What Does it Mean to Advance Based on Competency, not Time?

In traditional education, students advance to the next set of content or grade level when the pacing guide says or when the school year is over. They advance whether or not they have actually mastered the content, and this is a problem! Think about learning like building a house. If you move on to the second floor with major sections of the first floor missing or unstable, the house will be shaky at best. Or, it will collapse. The same is true with education. When students advance between units or grade levels with gaps in their learning, these gaps grow steadily over time, destabilizing their learning.

Modern education recognizes that students need different amounts of time to learn concepts and skills deeply. What matters is not how much time they took to learn something, but that they truly learned it in the first place. So in a student-centered, personalized, competency-based system each student advances when they have demonstrated that they have mastered learning goals, not when the pacing guide says it’s time. Each student knows where they are in their learning, and each student has the support they need to make progress. These last two points are really critical. Some people worry that competency-based progression means “letting students move at their own pace,” and worry that it will ket students who start behind stay behind. But this is not true. Competency-based progression is not about limiting or stigmatizing students. It is about taking responsibility for ensuring all students learn, providing the right supports so they can learn, and helping students overcome prior learning gaps, however large. To do this, teachers closely monitor each student’s progress and pace, providing supports and scaffolds to help them move forward and close gaps.

What will you need in place to help students advance based on mastery?

  • Competency-based curriculum. To advance based on demonstrations of competencies, students need to engage in learning where they have the chance to demonstrate those competencies. Traditional education focuses on moving kids rapidly through a long list of standards, usually at a very basic level. This is a problem for two big reasons. One, student success requires more than a basic grasp of a litany of standards. Research shows that success in college, career and life demands transferable skills and the skills and dispositions that promote lifelong learning. Two, this “broad and shallow” model presents a challenge for students with prior learning gaps. When students have to cover many years worth of standards in a short amount of time to make up for lost learning, school can becomes can be disengaging (what’s fun about rapid-speed rote learning?) and progress can seem next to impossible. To address these two flaws, competency-based systems emphasize deep understanding: mastery of key concepts and skills that students can apply to meaningful problems and contexts and also to future learning. Competency-based approaches design courses, units, and projects around deeper learning competencies, balancing breadth and depth. This ensures students learn what matters, and makes it possible to close gaps.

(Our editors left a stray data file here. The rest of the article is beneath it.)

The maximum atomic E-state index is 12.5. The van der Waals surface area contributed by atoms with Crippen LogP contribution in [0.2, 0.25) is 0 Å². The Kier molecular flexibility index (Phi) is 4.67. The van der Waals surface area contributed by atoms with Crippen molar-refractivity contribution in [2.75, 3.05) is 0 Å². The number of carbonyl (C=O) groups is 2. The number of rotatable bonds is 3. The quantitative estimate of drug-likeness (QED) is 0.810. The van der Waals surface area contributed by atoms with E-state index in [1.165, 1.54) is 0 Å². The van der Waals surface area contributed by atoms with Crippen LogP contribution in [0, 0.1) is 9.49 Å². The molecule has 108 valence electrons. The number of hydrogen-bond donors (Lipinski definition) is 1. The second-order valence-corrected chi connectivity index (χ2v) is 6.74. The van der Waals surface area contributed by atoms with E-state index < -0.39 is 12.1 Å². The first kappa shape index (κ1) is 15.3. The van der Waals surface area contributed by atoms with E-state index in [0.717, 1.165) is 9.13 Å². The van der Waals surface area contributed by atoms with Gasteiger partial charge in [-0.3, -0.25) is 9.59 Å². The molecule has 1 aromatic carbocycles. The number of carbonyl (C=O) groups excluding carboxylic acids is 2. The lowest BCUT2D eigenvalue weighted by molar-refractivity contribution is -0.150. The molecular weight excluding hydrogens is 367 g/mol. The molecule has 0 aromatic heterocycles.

• Meeting students where they are. A traditional system teaches and tests students based on their grade level, and according to a set assessment calendar. We’re so used to this that it can be hard to see past it. But this approach is fundamentally at odds with a competency-based approach! If we want to be sure students actuallymaster core learning, we have to meet them where they are in their learning, not where they are based on their age or the particular date and time. Sometimes, this means thinking really differently about grade-leveling as the mechanism for student grouping. In all cases it means helping teachers know how to assess where a student is in their learning, and provide scaffolds and supports to give them the right amount of stretch.
  • Attention to progress and pace. When you loosen the reins on time, it becomes even more important to pay close attention to students’ progress and pace. Without this, “moving at one’s own pace” could in fact slip into dangerous territory, letting students who start behind stay behind. Instead, teachers in competency-based systems know what meaningful progress looks like for each students, and know what learning pace will get or keep that student on track to meet expectations. Teachers and students share responsibility for this work, using assessment and feedback data to reflect on students’ learning and make adjustments as necessary.
  • Timely, differentiated supports. Meeting students where are means providing timely and differentiated supports. In the traditional system, students get supports when they are behind. In a modern system, they get the supports they need when they need them before they get behind. Supports are not remedial, they are core to all learning for all students.